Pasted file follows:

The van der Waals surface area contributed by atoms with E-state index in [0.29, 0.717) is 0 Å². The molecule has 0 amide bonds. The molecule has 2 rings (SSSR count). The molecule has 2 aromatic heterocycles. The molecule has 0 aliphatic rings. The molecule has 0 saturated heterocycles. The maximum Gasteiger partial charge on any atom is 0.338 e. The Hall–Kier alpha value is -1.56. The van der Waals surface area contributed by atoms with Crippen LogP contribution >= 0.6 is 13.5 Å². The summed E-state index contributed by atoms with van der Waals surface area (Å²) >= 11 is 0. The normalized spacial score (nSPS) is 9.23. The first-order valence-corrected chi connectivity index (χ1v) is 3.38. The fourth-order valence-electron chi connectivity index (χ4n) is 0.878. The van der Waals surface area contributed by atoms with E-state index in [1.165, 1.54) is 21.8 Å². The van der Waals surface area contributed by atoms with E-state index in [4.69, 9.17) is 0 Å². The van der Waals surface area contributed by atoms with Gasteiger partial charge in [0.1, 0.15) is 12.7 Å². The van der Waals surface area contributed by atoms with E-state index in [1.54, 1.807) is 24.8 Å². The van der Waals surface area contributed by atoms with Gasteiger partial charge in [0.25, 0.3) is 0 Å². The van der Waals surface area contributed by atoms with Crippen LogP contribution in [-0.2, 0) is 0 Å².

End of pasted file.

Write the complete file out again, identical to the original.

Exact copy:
The van der Waals surface area contributed by atoms with E-state index in [0.29, 0.717) is 0 Å². The molecule has 0 amide bonds. The molecule has 2 rings (SSSR count). The molecule has 2 aromatic heterocycles. The molecule has 0 aliphatic rings. The molecule has 0 saturated heterocycles. The maximum Gasteiger partial charge on any atom is 0.338 e. The Hall–Kier alpha value is -1.56. The van der Waals surface area contributed by atoms with Crippen LogP contribution >= 0.6 is 13.5 Å². The summed E-state index contributed by atoms with van der Waals surface area (Å²) >= 11 is 0. The normalized spacial score (nSPS) is 9.23. The first-order valence-corrected chi connectivity index (χ1v) is 3.38. The fourth-order valence-electron chi connectivity index (χ4n) is 0.878. The van der Waals surface area contributed by atoms with E-state index in [1.165, 1.54) is 21.8 Å². The van der Waals surface area contributed by atoms with E-state index in [4.69, 9.17) is 0 Å². The van der Waals surface area contributed by atoms with Gasteiger partial charge in [0.1, 0.15) is 12.7 Å². The van der Waals surface area contributed by atoms with E-state index in [1.54, 1.807) is 24.8 Å². The van der Waals surface area contributed by atoms with Gasteiger partial charge in [0.25, 0.3) is 0 Å². The van der Waals surface area contributed by atoms with Crippen LogP contribution in [-0.2, 0) is 0 Å².